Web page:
It is impossible to see the intimacy between them so very soon established without some alarm, though I can hardly suppose that Lady Susan's plans extend to marriage. I wish you could get Reginald home again on any plausible pretence; he is not at all disposed to leave us, and I have given him as many hints of my father's precarious state of health as common decency will allow me to do in my own house. Her power over him must now be boundless, as she has entirely effaced all his former ill-opinion, and persuaded him not merely to forget but to justify her conduct. Mr. Smith's account of her proceedings at Langford, where he accused her of having made Mr. Mainwaring and a young man engaged to Miss Mainwaring distractedly in love with her, which Reginald firmly believed when he came here, is now, he is persuaded, only a scandalous invention. He has told me so with a warmth of manner which spoke his regret at having believed the contrary himself. How sincerely do I grieve that she ever entered this house! I always looked forward to her coming with uneasiness; but very far was it from originating in anxiety for Reginald. I expected a most disagreeable companion for myself, but could not imagine that my brother would be in the smallest danger of being captivated by a woman with whose principles he was so well acquainted, and whose character he so heartily despised. If you can get him away it will be a good thing.
SIR REGINALD DE COURCY TO HIS SON
I know that young men in general do not admit of any enquiry even from their nearest relations into affairs of the heart, but I hope, my dear Reginald, that you will be superior to such as allow nothing for a father's anxiety, and think themselves privileged to refuse him their confidence and slight his advice. You must be sensible that as an only son, and the representative of an ancient family, your conduct in life is most interesting to your connections; and in the very important concern of marriage especially, there is everything at stake--your own happiness, that of your parents, and the credit of your name. I do not suppose that you would deliberately form an absolute engagement of that nature without acquainting your mother and myself, or at least, without being convinced that we should approve of your choice; but I cannot help fearing that you may be drawn in, by the lady who has lately attached you, to a marriage which the whole of your family, far and near, must highly reprobate. Lady Susan's age is itself a material objection, but her want of character is one so much more serious, that the difference of even twelve years becomes in comparison of small amount. Were you not blinded by a sort of fascination, it would be ridiculous in me to repeat the instances of great misconduct on her side so very generally known.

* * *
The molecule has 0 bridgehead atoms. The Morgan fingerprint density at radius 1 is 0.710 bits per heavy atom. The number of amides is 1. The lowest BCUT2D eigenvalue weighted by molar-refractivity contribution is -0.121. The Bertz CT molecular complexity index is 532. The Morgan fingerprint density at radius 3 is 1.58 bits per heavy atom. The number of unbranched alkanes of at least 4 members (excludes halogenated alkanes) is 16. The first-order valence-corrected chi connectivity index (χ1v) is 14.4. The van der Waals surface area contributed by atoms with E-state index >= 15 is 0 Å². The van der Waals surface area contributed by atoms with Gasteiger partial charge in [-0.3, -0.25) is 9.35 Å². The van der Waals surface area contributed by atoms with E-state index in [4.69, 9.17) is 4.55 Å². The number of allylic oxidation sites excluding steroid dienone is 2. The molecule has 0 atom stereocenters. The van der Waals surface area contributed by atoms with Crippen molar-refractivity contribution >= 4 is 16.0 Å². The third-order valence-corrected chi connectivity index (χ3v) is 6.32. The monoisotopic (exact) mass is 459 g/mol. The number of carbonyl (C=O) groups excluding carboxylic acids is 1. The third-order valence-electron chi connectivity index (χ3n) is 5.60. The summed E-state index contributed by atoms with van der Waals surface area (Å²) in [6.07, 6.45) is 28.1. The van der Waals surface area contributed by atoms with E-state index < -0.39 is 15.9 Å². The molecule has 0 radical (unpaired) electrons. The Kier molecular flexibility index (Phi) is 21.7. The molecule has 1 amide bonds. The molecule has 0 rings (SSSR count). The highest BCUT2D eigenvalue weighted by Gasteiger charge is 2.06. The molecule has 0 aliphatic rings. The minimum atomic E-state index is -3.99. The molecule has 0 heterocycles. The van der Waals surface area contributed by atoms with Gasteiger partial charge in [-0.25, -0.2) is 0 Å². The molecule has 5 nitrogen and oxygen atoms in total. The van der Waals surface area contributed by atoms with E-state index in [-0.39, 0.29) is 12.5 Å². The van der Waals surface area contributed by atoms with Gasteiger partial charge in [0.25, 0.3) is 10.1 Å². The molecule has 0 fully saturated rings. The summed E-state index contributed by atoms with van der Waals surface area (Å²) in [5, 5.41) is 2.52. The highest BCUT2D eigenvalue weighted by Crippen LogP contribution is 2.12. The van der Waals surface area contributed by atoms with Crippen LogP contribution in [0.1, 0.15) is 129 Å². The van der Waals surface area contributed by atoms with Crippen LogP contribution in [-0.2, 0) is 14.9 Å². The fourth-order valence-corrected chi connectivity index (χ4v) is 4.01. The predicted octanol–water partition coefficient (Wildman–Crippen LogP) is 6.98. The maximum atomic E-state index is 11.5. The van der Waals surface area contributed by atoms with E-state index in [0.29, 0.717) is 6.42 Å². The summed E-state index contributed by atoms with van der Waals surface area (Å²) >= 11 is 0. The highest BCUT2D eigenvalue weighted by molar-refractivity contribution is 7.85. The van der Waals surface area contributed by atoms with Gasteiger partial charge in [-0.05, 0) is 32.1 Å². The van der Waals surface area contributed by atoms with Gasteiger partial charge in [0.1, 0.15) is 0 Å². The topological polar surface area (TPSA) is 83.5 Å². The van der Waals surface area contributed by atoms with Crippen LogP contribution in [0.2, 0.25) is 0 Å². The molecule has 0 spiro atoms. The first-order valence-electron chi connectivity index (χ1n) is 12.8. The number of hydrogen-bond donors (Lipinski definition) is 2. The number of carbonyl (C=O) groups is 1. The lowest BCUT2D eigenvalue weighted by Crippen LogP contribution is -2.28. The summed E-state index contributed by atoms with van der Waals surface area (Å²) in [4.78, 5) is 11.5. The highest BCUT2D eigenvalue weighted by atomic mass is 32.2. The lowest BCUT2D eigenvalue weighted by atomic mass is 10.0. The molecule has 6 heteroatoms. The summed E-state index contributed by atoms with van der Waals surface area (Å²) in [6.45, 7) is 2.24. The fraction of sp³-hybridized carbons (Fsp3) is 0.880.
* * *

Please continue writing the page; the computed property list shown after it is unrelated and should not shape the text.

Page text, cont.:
Her neglect of her husband, her encouragement of other men, her extravagance and dissipation, were so gross and notorious that no one could be ignorant of them at the time, nor can now have forgotten them. To our family she has always been represented in softened colours by the benevolence of Mr. Charles Vernon, and yet, in spite of his generous endeavours to excuse her, we know that she did, from the most selfish motives, take all possible pains to prevent his marriage with Catherine.
My years and increasing infirmities make me very desirous of seeing you settled in the world. To the fortune of a wife, the goodness of my own will make me indifferent, but her family and character must be equally unexceptionable. When your choice is fixed so that no objection can be made to it, then I can promise you a ready and cheerful consent; but it is my duty to oppose a match which deep art only could render possible, and must in the end make wretched. It is possible her behaviour may arise only from vanity, or the wish of gaining the admiration of a man whom she must imagine to be particularly prejudiced against her; but it is more likely that she should aim at something further.